Using a cellular phone while driving does create safety risks for the driver and passengers as well as other road users. Previous studies suggest that a driver's crash risk is eight times higher if they are texting on a cellphone and, despite seeming safe, talking hands-free makes drivers four times more likely to be involved in a crash. A new study has suggested that middle-aged drivers are at higher risk of crashes because they use their cellphones regularly while driving.
Lead author Jessa Engelberg from University of California-San Diego, said, "Unfortunately, we weren't surprised to see that relatively few people understand the risks of distracted driving." The research team was surprised to find that the presence of children in the car did not affect drivers' behavior. Drivers continued to use their mobile phones with children as passengers, even with older children who were more likely to copy their driving behavior.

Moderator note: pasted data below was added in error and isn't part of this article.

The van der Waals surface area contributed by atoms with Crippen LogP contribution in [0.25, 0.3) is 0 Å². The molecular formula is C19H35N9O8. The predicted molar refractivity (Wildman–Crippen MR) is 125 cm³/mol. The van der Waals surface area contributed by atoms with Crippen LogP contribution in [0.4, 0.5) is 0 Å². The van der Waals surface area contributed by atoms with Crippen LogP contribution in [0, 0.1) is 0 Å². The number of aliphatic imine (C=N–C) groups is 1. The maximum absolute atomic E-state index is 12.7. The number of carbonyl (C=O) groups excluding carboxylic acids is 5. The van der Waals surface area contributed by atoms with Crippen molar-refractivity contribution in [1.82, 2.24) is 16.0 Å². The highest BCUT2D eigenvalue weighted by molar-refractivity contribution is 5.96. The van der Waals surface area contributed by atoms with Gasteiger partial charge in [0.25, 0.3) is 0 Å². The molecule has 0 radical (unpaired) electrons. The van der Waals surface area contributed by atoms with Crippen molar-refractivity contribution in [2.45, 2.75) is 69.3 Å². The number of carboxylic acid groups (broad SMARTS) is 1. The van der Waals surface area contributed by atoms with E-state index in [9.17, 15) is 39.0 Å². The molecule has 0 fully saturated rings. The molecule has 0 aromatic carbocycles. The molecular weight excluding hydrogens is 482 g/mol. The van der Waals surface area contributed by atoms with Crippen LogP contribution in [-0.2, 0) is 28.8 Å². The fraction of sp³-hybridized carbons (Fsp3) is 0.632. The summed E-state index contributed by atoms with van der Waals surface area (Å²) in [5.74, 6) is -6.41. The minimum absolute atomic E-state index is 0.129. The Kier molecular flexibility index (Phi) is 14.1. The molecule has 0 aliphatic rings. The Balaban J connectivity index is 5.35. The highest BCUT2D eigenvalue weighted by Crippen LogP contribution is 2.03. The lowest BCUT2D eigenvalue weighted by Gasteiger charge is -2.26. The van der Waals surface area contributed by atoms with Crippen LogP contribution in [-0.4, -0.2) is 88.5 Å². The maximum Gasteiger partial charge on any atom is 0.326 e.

The investigators modified a survey to find out more about the driving behaviors of middle-aged adults (30-64 years old). The results revealed that 75% of participants talk on cellphones hands-free, and almost 90% of them consider themselves capable or very capable drivers while doing so. Less than 30% of participants knew that talking on a hands-free phone increases the risk of crashing to the same degree as driving at the legal alcohol limit.
Co-author professor Linda Hill said, "The thing about middle-aged drivers is their passengers tend to be minors, and there's an issue of modelling if the adults are teaching them how to drive."
More than one-third of the study participants said that they felt pressured to answer work calls while driving, suggesting that there is an opportunity to reduce distracted driving by working with companies to educate both the employers and their employees.